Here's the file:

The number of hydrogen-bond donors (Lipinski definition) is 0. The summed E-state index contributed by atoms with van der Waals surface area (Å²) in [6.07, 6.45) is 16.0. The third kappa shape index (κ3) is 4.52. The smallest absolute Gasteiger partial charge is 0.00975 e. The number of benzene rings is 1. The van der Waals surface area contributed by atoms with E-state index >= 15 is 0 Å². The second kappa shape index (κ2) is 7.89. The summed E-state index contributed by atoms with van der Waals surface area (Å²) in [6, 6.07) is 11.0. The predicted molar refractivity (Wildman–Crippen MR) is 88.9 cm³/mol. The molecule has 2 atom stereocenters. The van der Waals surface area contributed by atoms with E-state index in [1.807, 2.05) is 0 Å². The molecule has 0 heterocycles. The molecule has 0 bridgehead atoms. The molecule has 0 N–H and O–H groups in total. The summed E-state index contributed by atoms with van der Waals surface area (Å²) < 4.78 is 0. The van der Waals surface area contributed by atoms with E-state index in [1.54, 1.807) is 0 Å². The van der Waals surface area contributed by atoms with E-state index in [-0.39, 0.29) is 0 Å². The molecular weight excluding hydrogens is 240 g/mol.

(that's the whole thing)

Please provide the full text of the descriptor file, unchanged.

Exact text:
The number of hydrogen-bond donors (Lipinski definition) is 0. The summed E-state index contributed by atoms with van der Waals surface area (Å²) in [6.07, 6.45) is 16.0. The third kappa shape index (κ3) is 4.52. The smallest absolute Gasteiger partial charge is 0.00975 e. The number of benzene rings is 1. The van der Waals surface area contributed by atoms with E-state index >= 15 is 0 Å². The second kappa shape index (κ2) is 7.89. The summed E-state index contributed by atoms with van der Waals surface area (Å²) in [6, 6.07) is 11.0. The predicted molar refractivity (Wildman–Crippen MR) is 88.9 cm³/mol. The molecule has 2 atom stereocenters. The van der Waals surface area contributed by atoms with E-state index in [1.807, 2.05) is 0 Å². The molecule has 0 heterocycles. The molecule has 0 bridgehead atoms. The molecule has 0 N–H and O–H groups in total. The summed E-state index contributed by atoms with van der Waals surface area (Å²) < 4.78 is 0. The van der Waals surface area contributed by atoms with E-state index in [1.54, 1.807) is 0 Å². The van der Waals surface area contributed by atoms with E-state index in [-0.39, 0.29) is 0 Å². The molecular weight excluding hydrogens is 240 g/mol.